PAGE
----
Trail etiquette needed
I have ridden the Legacy Trail a dozen times this summer. I have felt relatively safe most times that I have ridden the trail. Most users stay to the right of the trail as they would if they were driving a vehicle on the road. When it comes time to pass, they warn you by ringing a bell or calling out “on your left,” they wait until someone has passed them before they pull out to pass the cyclists in front of them, they pull over to the right if someone wants to pass them, they quickly move into a single file when someone approaches from the opposite direction. Roller skiers will hold their poles in as they pass a cyclist, parents tell their children to move off the trail when they stop for a drink of water, tourists move off the trail to take photographs. All of these actions make for a very pleasant ride.
Unfortunately, a number of people seem to think that since the Legacy Trail is separated from the highway this gives them permission to disregard safety precautions.
I have cycled past cyclists texting or talking on their phones, joggers walking their dogs (albeit on a leash) in the middle of the trail listening to their iPods, oblivious to the world around them, roller bladers and roller skiers neglectful of the fact that their legs or poles swing out across the centre of the path, cyclists and walkers weaving across the centre of the trail, and cyclists chatting away with their friends as they ride beside each other ignoring the fact that other cyclists are riding towards them.
The most ludicrous situation, however, occurred today as I was cycling towards Banff. A cyclist passed two cyclists riding side by side as I approached in the opposite direction. Coming towards me at a distance of less than 50 feet were three cyclists abreast.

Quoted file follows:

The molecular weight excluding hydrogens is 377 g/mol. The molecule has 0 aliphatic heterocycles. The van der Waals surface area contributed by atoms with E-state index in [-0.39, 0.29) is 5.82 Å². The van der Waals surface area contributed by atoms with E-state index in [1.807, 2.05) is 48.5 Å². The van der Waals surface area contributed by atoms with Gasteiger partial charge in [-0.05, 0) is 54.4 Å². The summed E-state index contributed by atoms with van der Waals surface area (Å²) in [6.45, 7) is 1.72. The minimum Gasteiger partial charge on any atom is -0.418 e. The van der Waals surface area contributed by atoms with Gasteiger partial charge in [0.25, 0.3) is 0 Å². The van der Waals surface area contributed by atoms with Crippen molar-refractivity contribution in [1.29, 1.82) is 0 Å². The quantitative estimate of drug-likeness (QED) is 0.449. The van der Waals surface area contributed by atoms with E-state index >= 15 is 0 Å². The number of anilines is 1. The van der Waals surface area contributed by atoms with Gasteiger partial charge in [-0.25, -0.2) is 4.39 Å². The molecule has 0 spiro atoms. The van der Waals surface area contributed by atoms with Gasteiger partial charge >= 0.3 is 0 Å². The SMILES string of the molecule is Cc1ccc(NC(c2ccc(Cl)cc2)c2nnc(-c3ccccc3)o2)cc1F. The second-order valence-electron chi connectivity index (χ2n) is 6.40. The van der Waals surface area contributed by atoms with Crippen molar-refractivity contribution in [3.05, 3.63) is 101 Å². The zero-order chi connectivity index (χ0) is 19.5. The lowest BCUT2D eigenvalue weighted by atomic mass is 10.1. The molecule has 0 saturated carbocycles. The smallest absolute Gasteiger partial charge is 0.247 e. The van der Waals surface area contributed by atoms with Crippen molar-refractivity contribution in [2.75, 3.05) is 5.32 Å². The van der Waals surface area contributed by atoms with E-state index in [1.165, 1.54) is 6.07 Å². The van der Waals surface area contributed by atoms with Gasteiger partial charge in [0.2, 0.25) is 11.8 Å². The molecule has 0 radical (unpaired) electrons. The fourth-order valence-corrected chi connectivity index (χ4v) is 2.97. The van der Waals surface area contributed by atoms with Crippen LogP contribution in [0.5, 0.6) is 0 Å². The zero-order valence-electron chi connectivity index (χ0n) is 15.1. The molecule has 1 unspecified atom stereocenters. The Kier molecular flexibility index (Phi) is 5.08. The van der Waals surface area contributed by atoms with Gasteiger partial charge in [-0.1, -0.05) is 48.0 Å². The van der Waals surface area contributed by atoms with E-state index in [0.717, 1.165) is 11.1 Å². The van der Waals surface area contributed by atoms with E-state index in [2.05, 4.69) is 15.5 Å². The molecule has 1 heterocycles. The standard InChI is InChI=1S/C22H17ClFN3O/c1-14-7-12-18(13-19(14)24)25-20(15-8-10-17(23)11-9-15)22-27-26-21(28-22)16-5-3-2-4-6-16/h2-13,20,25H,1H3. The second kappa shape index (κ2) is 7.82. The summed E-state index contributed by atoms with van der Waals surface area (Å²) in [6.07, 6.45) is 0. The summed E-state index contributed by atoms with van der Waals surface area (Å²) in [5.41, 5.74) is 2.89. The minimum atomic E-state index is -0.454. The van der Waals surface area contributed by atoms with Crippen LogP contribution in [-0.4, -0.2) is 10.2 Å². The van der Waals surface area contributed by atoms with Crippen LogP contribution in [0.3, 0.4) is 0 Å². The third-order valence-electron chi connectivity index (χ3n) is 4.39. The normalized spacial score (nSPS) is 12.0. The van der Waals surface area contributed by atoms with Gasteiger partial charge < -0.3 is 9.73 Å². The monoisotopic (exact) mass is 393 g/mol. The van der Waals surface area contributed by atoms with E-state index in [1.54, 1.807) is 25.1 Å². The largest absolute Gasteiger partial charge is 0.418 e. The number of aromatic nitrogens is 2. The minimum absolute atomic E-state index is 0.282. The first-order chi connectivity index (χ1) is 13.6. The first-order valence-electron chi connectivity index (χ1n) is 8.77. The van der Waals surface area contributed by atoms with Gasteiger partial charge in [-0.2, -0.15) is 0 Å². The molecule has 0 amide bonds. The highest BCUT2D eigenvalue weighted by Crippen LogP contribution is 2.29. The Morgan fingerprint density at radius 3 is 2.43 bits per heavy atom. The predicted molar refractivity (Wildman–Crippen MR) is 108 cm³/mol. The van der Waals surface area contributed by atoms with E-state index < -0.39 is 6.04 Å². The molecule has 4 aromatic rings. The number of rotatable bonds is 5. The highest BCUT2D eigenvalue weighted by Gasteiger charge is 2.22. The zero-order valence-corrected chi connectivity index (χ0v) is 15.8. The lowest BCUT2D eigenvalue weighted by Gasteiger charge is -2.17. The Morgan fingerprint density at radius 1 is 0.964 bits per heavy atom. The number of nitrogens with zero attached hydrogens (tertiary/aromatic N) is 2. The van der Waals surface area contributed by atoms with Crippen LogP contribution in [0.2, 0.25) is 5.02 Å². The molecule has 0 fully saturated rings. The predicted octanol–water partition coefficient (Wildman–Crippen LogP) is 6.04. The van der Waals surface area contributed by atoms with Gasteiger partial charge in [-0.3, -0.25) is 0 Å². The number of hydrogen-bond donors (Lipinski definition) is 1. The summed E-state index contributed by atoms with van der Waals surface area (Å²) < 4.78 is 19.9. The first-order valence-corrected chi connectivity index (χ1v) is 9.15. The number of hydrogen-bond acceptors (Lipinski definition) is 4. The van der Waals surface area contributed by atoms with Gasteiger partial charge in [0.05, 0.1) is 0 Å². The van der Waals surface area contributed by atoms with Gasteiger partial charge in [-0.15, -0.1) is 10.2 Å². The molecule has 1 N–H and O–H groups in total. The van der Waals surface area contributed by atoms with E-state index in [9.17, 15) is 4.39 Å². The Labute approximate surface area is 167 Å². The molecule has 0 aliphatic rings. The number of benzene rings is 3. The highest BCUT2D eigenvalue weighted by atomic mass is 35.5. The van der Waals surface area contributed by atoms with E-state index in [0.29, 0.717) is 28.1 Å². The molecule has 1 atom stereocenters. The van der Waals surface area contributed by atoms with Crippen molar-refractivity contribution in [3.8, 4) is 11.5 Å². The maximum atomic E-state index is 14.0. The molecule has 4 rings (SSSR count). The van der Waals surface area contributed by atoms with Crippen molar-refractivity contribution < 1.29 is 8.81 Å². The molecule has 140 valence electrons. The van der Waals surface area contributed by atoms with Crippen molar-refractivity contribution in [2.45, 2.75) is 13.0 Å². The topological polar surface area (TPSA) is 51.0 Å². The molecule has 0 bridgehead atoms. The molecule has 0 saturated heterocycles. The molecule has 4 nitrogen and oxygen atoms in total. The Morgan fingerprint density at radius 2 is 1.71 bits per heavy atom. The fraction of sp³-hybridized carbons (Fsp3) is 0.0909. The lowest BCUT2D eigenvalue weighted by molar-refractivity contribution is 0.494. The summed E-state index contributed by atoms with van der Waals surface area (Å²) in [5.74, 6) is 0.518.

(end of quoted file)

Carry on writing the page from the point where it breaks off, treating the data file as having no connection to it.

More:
The cyclist passing just managed to squeak in front of the other two cyclists as I passed him. I was just lucky I didn’t end up crashing into him and having yet another concussion while riding on a bike path (20 years ago a cyclist crashed into me on the river path in Calgary. Fortunately, I was wearing my helmet. Yet I still ended up with a concussion).
It is not the cyclists going at high speeds, nor the Nordic skiers training on their roller skis that are the problem on the trails, but the lack of etiquette that is required of all users on a multi-use trail.
If all users of these trails would stop to think about the proper etiquette and the safety of all concerned, then the Legacy Trail would be much safer to travel on. It is just a matter of time before someone ends up in a serous accident because of neglectful cycling, jogging, walking, rollerblading or roller skiing.
Does Parks Canada need to paint a yellow line all the way along the trail for users to recognize that there is a limited space? Do we need signs to indicate that when someone is coming in the opposite, for safety reasons cyclists should fall into a single file?
Please think of the other users of the trail when you choose to walk, jog, cycle, roller blade or roller ski on the Legacy Trail. I would like to thank all of those users who are conscious of the safety of the other users.
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